Check valves are designed to allow passage of fluid in only one direction. This is done in a manner that minimizes resistance and prevents back flow. This results in minimal leakage.
These valves are used for different applications in various industries. Specific types of check valves can be used for these applications, including swing check, tilting-disc check, tee-pattern lift check, ball check, and Wye-pattern lift check valve.
In addition to the specific type of valve, other factors influence their suitability for different industrial purposes. These factors prominently include gravity and flow velocity.
Let’s explore how these factors affect industrial usage.
The force of gravity has an important role in determining how well a check valve can function. Hence, both location and orientation of these valves must be considered for your required application.
Swing check valves should be located in a manner that their position allows their disc to be closed freely by gravity. On the other hand, both lift and ball check valves must be oriented in a way that the direction of lift remains vertical.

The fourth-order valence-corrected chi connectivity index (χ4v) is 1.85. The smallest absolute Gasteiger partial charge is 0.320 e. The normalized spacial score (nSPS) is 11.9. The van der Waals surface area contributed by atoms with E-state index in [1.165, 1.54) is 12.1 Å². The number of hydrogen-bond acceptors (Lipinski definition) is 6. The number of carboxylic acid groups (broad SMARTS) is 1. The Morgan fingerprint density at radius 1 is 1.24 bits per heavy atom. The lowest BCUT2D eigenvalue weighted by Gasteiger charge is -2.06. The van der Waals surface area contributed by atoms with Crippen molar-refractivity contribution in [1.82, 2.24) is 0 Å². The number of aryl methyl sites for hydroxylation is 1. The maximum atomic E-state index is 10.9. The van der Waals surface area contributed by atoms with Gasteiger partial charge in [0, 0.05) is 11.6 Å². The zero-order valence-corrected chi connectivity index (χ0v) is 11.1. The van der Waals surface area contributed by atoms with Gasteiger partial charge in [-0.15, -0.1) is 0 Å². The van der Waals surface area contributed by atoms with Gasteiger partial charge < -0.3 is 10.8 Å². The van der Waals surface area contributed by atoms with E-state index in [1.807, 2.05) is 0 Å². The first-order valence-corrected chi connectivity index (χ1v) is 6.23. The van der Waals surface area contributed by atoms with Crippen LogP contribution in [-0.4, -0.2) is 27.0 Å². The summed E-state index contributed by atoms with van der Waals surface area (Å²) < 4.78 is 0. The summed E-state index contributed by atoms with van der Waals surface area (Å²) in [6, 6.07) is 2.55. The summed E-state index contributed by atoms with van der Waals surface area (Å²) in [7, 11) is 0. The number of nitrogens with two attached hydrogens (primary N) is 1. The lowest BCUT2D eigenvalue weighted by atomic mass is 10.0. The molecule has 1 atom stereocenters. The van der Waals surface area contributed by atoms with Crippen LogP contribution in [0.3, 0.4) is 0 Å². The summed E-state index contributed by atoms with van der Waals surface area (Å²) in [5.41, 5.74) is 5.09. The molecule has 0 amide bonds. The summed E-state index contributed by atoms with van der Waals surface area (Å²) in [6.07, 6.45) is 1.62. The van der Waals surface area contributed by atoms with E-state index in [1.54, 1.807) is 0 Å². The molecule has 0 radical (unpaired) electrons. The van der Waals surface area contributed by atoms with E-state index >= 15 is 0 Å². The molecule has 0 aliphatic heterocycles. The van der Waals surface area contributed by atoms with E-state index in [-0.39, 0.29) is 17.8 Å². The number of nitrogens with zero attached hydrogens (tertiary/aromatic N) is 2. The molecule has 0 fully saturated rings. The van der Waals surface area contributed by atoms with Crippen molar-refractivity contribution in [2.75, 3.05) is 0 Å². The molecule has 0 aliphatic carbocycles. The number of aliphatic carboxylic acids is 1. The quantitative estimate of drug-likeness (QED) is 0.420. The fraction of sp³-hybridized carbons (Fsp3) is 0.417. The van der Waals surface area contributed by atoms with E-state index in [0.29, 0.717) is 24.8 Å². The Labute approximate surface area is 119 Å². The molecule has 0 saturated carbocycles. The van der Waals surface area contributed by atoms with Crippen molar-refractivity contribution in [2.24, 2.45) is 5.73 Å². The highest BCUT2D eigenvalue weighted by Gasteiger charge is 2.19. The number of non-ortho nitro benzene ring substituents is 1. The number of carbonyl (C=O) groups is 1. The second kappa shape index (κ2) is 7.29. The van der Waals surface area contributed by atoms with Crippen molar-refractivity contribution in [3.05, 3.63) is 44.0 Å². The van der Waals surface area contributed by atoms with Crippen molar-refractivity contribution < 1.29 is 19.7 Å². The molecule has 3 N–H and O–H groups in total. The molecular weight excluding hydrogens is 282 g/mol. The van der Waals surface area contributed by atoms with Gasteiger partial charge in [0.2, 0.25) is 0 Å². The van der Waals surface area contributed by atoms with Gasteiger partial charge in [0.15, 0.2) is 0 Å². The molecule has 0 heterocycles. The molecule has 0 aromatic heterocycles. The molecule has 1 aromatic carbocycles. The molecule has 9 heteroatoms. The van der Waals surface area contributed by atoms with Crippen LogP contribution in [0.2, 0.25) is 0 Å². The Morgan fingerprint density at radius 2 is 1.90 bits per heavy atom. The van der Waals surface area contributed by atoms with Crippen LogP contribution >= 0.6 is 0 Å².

Flow velocity of the concerned fluid—passing through the valve—also has a significant impact.
The valve should be of appropriate size, allowing the fluid velocity to keep the disc open, pressed against the stop. This will reduce disc fluttering, a primary cause of valve failure, and allow it to last longer.
Furthermore, these valves should never be placed immediately downstream of any component which can cause turbulence. This includes control valve, elbow, pump and tee-branch connections.
It is always recommended that you follow manufacturer’s guide, so that the required straight run of pipe is provided upstream of the check valve.
Space and layout restrictions may sometimes not allow you to comply with these recommendations. In such cases, evaluate the alternatives and apply the most reasonable option.
Certain limitations still exist. For instance, swing check valves can only be used in the vertical run if the flow is upward. In addition, both fluid velocity and pressure must be sufficient so that the disc weight can be overcome, allowing it to swing in a fully open position.
In-line ball check valves, in contrast, can be used in both vertical and horizontal lines.
Also, swing valves are not recommended if the flow is low and pulsating. The continuous flapping of the disc against its seat will result in considerable damage to the valve; the swing discs may even come loose at times.
Choose stainless steel check valves which are suitable for various fluid materials and surrounding conditions. These are highly resistant to corrosion related damage and can effectively function in other extreme conditions too.
Our non-return check valves offer a number of options suitable for multiple industries. Check out various check valves optimized for pneumatic industries and start ordering right away!